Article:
Off the bike and outdoors again!  (Note: That I turned the unit on and off to reset it from “indoor” mode).  As a true multisport device, this extra step would not be necessary depending on how you have the unit configured (e.g., “multisport”).  I ran a known course of 2.0 miles.  The 910XT again performed flawlessly, HR and distance were both accurate.

Supplemental Treadmill Test: Following my initial swim, bike, and run flash testing I put the unit to another “indoor” test on my treadmill.  I attached the optional Garmin Forerunner Foot Pod and started up my trusted Precor 93.1.  The unit detected my foot pod immediately and, even without calibration, distance fairly accurate with pace varying from ­+ 20 seconds at training pace, to almost 3 minutes at a walk.  I will revisit this issue after calibrating the foot bod by distance (the preferred method, see p. 25 of the “Owner’s Manual”).  A day later I performed a second test, again without calibration, and this time the distance measurement was accurate (no deviation) and the run pace discrepancy had narrowed to less than + 10 seconds.

Note that in each of the different modes (i.e., swim, bike, and run), the 910XT offers fully customizable data fields (e.g., HR, pace, lap time, time of day, etc., etc.—the available data fields are too numerous to name).

Data Transfer

After installing the latest version of Garmin ANT Agent, the data transfer was immediate and seamless (with new activities added directly to Garmin Connect).  No issues here.


After using the 910XT for approximately a week of training, I will admit that I am generally impressed.  The data collection is robust and the unit, while not exactly user-friendly, has met my expectations.  Really, it is new and improved over the 310XT and I can recommend the 910XT as a training tool for those who are inclined to collect data (if nothing more, this unit serves as a convenient device to keep track of training volume).  Spend some time with both the Quick Start and Owner’s Manual to familiarize yourself with the unit’s basic functions and you will be well on your way to collecting accurate training data.

While my review, by design, offers only a look at some of the “highlights,” several exhaustive reviews are available on the web, see one in Beyond Limits Magazine and, another, exceptional review by DC Rainmaker (a consistently reliable source for in-depth reviews of swim, bike, and run technology).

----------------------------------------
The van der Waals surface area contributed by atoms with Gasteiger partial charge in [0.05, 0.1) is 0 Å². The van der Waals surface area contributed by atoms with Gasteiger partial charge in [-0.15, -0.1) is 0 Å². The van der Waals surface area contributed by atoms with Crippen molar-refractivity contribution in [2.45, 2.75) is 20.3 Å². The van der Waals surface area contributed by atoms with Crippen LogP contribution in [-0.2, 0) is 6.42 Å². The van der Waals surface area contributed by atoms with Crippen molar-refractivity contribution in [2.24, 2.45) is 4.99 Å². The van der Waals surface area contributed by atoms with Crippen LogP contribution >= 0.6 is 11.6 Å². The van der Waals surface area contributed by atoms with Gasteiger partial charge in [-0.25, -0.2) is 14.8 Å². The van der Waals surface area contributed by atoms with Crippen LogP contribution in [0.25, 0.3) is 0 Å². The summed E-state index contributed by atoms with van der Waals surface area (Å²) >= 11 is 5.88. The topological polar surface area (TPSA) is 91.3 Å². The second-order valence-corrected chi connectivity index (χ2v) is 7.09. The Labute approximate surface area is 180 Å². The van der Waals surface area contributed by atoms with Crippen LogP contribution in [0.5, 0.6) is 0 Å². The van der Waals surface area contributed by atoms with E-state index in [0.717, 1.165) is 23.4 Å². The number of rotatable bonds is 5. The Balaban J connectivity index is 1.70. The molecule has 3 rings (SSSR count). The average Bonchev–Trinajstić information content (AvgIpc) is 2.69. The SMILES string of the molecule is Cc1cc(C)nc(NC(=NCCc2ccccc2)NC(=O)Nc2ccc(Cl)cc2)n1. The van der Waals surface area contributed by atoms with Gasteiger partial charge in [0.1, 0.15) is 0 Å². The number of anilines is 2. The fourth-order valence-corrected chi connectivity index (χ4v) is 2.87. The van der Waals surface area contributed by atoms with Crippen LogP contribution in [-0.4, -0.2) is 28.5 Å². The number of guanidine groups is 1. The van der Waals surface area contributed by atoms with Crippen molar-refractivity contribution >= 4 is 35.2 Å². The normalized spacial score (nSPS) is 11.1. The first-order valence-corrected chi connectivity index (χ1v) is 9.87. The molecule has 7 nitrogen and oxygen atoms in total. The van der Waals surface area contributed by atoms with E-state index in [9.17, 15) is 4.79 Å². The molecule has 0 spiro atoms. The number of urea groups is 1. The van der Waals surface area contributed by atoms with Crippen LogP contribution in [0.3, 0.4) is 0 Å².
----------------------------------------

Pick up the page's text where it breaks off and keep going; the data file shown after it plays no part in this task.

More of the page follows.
You Don’t Need Me, Really … You Don’t!

From time to time I encounter individuals who, due to either their independent nature, lack of availability of funds to dedicate to formal training, physical location (i.e., they live in another state) or some other valid reason are unable are unwilling to engage me in a personal training relationship; however, they remain interested improving or progressing their level of fitness.  While I believe that there is significant value in working with a well-qualified personal trainer (I would not be involved in this business if I didn’t believe that to be true), I understand the wide variety of reasons and obstacles that prevent everyone from working with a professional trainer.  Personally, although I consider my own training sessions valuable “personal time,” I know that I will typically work harder and train more effectively/efficiently when working along side a professional.  I only half-jokingly share with my clients the following … “If I could afford it, I would ideally work out with a personal trainer every session.”  This same sentiment is held even the most elite professional athletes (see the WSJ article concerning Shannon Sharpe, who, due to his training expertise was essentially left to his own devises by trainers during his NFL career, now regularly employs a personal trainer to help keep his fitness up in his life outside the NFL).  But what should one do when circumstances or “reality” prevents the ideal?  Enter Todd Durkin‘s book: “The IMPACT! Body Plan.”  Although there are many quality, “self-help,” self-guided fitness books on the market, Durkin’s book stands out among the field of current offerings and is one that I consistently recommend to clients that are looking to (or forced to) work independently.